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Mitochondrial Toxicant-Induced Neuronal Apoptosis in Parkinson’s Disease: What We Know so Far

Authors Sivagurunathan N , Gnanasekaran Priyadharshini, Calivarathan L 

Received 10 July 2022

Accepted for publication 19 January 2023

Published 26 January 2023 Volume 2023:13 Pages 1—13


Checked for plagiarism Yes

Review by Single anonymous peer review

Peer reviewer comments 2

Editor who approved publication: Prof. Dr. Thomas Müller

Narmadhaa Sivagurunathan, Priyadharshini Gnanasekaran, Latchoumycandane Calivarathan

Molecular Pharmacology and Toxicology Laboratory, Department of Biotechnology, School of Life Sciences, Central University of Tamil Nadu, Thiruvarur, India

Correspondence: Latchoumycandane Calivarathan, Molecular Pharmacology and Toxicology Laboratory, Department of Biotechnology (Sponsored by DST-FIST), School of Life Sciences, Central University of Tamil Nadu, Thiruvarur, 610005, India, Tel +91-6381989116, Email [email protected]

Abstract: Parkinson’s disease (PD) is one of the most common progressive neurodegenerative diseases caused by the loss of dopamine-producing neuronal cells in the region of substantia nigra pars compacta of the brain. During biological aging, neuronal cells slowly undergo degeneration, but the rate of cell death increases tremendously under some pathological conditions, leading to irreversible neurodegenerative diseases. By the time symptoms of PD usually appear, more than 50 to 60% of neuronal cells have already been destroyed. PD symptoms often start with tremors, followed by slow movement, stiffness, and postural imbalance. The etiology of PD is still unknown; however, besides genetics, several factors contribute to neurodegenerative disease, including exposure to pesticides, environmental chemicals, solvents, and heavy metals. Postmortem brain tissues of patients with PD show mitochondrial abnormalities, including dysfunction of the electron transport chain. Most chemicals present in our environment have been shown to target the mitochondria; remarkably, patients with PD show a mild deficiency in NADH dehydrogenase activity, signifying a possible link between PD and mitochondrial dysfunction. Inhibition of electron transport complexes generates free radicals that further attack the macromolecules leading to neuropathological conditions. Apart from that, oxidative stress also causes neuroinflammation-mediated neurodegeneration due to the activation of microglial cells. However, the mechanism that causes mitochondrial dysfunction, especially the electron transport chain, in the pathogenesis of PD remains unclear. This review discusses the recent updates and explains the possible mechanisms of mitochondrial toxicant-induced neuroinflammation and neurodegeneration in PD.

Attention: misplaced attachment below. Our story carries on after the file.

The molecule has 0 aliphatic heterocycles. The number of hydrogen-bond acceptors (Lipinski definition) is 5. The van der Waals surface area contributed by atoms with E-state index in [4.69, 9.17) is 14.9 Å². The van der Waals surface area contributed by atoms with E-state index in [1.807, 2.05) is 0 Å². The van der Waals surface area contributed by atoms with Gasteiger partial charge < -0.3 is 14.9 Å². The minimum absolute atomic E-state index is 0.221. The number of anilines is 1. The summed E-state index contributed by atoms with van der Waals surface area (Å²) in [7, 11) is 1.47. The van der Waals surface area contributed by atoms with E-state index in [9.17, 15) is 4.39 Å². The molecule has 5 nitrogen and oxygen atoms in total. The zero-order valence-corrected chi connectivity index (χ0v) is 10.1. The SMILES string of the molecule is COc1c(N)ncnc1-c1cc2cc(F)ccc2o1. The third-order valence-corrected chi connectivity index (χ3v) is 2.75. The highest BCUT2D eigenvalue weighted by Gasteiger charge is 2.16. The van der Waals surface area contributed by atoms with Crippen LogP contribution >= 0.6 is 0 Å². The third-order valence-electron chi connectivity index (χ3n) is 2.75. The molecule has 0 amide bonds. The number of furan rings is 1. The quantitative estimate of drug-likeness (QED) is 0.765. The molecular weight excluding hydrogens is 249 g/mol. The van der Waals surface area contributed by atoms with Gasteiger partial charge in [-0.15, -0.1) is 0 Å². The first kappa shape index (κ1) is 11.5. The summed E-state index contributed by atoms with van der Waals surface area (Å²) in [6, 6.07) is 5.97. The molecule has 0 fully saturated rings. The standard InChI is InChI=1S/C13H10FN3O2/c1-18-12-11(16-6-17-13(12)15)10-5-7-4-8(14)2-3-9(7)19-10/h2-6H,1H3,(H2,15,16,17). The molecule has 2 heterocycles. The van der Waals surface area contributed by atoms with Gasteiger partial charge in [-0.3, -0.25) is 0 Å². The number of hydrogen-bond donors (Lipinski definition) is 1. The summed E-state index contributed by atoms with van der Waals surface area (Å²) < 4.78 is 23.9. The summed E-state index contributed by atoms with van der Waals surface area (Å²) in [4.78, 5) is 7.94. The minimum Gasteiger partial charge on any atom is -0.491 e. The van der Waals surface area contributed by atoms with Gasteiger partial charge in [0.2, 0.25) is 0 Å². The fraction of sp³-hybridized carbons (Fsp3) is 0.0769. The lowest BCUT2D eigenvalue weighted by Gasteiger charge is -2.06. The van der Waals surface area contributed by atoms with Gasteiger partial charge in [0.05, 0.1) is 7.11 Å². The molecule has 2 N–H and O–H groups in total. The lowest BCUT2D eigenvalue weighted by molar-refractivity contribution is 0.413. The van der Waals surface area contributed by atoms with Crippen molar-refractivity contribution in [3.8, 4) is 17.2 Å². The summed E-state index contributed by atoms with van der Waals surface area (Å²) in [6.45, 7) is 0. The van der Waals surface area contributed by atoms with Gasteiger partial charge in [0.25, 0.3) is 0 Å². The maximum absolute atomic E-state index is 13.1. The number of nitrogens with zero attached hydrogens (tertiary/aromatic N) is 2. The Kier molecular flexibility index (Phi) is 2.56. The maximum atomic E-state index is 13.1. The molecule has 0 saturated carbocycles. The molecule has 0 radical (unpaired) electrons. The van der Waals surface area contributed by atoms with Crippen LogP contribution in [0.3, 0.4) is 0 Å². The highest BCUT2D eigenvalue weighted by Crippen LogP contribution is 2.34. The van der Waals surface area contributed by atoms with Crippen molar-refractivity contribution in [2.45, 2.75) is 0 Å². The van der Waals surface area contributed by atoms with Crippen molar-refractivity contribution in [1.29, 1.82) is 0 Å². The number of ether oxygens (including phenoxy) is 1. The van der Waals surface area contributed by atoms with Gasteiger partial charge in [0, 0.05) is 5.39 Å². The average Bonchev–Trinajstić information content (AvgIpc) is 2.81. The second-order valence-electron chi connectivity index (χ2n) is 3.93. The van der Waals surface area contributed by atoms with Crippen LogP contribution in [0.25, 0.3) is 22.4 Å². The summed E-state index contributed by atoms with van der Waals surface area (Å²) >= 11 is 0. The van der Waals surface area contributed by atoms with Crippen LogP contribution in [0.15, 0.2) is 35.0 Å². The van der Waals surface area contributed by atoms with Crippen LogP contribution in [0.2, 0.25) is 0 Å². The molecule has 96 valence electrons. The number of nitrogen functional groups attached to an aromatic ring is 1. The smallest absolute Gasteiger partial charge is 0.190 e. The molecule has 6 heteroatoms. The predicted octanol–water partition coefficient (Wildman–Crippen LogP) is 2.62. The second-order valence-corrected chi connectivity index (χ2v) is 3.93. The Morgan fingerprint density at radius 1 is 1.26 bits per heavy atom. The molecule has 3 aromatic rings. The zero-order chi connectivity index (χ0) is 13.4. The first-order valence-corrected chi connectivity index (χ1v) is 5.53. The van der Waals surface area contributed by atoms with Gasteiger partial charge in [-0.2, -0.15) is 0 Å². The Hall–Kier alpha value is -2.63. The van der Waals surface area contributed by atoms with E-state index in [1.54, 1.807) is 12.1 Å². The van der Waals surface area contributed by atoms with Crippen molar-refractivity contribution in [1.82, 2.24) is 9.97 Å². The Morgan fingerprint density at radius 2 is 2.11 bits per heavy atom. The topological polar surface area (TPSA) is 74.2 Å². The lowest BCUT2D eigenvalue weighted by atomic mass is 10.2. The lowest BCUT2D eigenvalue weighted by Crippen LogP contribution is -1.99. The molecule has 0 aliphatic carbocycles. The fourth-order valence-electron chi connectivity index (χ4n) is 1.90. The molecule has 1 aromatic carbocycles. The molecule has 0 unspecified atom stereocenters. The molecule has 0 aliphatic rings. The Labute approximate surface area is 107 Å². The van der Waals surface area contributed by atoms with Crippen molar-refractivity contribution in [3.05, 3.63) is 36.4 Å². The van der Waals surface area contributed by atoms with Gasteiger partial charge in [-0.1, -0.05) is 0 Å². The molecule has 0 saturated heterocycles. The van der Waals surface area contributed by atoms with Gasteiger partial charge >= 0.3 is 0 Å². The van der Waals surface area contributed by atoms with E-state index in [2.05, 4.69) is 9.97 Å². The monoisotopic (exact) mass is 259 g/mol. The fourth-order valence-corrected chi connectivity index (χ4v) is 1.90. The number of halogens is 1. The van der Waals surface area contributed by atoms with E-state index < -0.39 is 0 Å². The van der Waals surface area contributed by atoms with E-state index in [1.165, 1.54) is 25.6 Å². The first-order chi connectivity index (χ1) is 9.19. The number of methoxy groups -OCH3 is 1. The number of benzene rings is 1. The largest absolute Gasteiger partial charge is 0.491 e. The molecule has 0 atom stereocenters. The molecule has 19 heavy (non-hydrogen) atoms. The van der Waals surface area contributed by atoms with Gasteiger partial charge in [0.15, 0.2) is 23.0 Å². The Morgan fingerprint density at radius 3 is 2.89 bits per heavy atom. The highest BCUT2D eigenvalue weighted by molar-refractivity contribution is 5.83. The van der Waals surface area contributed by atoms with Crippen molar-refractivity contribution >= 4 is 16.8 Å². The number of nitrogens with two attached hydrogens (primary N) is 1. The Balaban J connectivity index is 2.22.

Keywords: apoptosis, mitochondrial dysfunction, mitochondrial toxicant, neurodegenerative disorder, Parkinson’s disease


Parkinson’s disease (PD) is the second most common progressive neurodegenerative disorder, and its symptoms appear at the age of 50 and above and worsen as aging progresses. According to the National Institutes of Environmental Health Sciences (USA), at least 500,000 Americans live with PD, although some estimates may be much higher than reported. This movement disorder results from the loss of dopaminergic neurons in the substantia nigra pars compacta of the brain. The major risk factors for PD include familial history, aging, and exposure to toxicants present in our environment. Pathogenic mutations of PARK7 (encoding DJ-1), α-synuclein, parkin, PINK1, or LRRK2 in PD cause alterations in mitochondrial dynamics.1 PD exhibits motor symptoms, including tremors, rigidity, bradykinesia, and stooping posture. Some patients show non-motor symptoms such as constipation, loss of sense of smell, sleep, and genitourinary disorders.2 The cellular hallmarks of PD include protein misfolding, aggregation of α-synuclein, lysosomal and proteasomal dysfunctions, neuroinflammation, neuronal cell death, calcium homeostasis, and mitochondrial dysfunction.3,4 Mitochondrial damage-associated molecular patterns are also known to contribute to the pathogenesis of PD.5 Even though recent research has provided many pharmacological therapies and surgeries, such as deep brain stimulation, the definitive treatment for PD is yet to be discovered.6 Levodopa is the primary therapeutic drug in treating PD, whereas the other pharmacological agents used are monoamine oxidase-B inhibitors and catechol-O-methyltransferase inhibitors, amantadine, and anticholinergic agents.7